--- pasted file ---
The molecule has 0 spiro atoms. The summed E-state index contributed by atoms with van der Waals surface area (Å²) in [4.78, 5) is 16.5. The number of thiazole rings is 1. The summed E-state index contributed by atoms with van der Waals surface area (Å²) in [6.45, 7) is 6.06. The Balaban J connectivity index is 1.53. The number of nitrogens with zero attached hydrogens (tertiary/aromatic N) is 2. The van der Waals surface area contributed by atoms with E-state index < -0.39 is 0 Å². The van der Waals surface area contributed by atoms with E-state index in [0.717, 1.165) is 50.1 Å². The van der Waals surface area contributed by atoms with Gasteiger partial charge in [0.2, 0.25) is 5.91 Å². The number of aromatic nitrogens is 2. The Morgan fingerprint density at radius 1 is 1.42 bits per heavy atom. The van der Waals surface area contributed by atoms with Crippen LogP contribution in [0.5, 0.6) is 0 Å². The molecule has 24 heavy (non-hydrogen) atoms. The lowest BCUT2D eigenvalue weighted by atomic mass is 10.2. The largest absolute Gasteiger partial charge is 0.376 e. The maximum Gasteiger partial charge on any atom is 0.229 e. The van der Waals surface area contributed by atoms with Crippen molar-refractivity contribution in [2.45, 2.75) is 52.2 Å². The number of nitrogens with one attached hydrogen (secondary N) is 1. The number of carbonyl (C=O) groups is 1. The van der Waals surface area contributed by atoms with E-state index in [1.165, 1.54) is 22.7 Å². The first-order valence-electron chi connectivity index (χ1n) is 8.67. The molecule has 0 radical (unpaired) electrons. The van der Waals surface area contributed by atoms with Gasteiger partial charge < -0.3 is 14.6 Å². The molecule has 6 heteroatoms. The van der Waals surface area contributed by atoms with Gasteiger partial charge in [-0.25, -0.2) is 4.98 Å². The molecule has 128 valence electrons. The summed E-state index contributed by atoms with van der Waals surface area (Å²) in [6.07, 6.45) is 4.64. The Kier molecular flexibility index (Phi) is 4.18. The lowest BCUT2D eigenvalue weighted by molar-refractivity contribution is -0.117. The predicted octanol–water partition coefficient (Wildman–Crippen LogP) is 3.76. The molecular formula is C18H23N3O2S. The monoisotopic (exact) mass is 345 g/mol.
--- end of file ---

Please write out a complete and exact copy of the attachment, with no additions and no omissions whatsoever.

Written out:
The molecule has 0 spiro atoms. The summed E-state index contributed by atoms with van der Waals surface area (Å²) in [4.78, 5) is 16.5. The number of thiazole rings is 1. The summed E-state index contributed by atoms with van der Waals surface area (Å²) in [6.45, 7) is 6.06. The Balaban J connectivity index is 1.53. The number of nitrogens with zero attached hydrogens (tertiary/aromatic N) is 2. The van der Waals surface area contributed by atoms with E-state index < -0.39 is 0 Å². The van der Waals surface area contributed by atoms with E-state index in [0.717, 1.165) is 50.1 Å². The van der Waals surface area contributed by atoms with Gasteiger partial charge in [0.2, 0.25) is 5.91 Å². The number of aromatic nitrogens is 2. The Morgan fingerprint density at radius 1 is 1.42 bits per heavy atom. The van der Waals surface area contributed by atoms with Crippen LogP contribution in [0.5, 0.6) is 0 Å². The molecule has 24 heavy (non-hydrogen) atoms. The lowest BCUT2D eigenvalue weighted by atomic mass is 10.2. The largest absolute Gasteiger partial charge is 0.376 e. The maximum Gasteiger partial charge on any atom is 0.229 e. The van der Waals surface area contributed by atoms with Crippen molar-refractivity contribution in [2.45, 2.75) is 52.2 Å². The number of nitrogens with one attached hydrogen (secondary N) is 1. The number of carbonyl (C=O) groups is 1. The van der Waals surface area contributed by atoms with E-state index in [1.165, 1.54) is 22.7 Å². The first-order valence-electron chi connectivity index (χ1n) is 8.67. The molecule has 0 radical (unpaired) electrons. The van der Waals surface area contributed by atoms with Gasteiger partial charge < -0.3 is 14.6 Å². The molecule has 6 heteroatoms. The van der Waals surface area contributed by atoms with Gasteiger partial charge in [-0.25, -0.2) is 4.98 Å². The molecule has 128 valence electrons. The summed E-state index contributed by atoms with van der Waals surface area (Å²) in [6.07, 6.45) is 4.64. The Kier molecular flexibility index (Phi) is 4.18. The lowest BCUT2D eigenvalue weighted by molar-refractivity contribution is -0.117. The predicted octanol–water partition coefficient (Wildman–Crippen LogP) is 3.76. The molecular formula is C18H23N3O2S. The monoisotopic (exact) mass is 345 g/mol.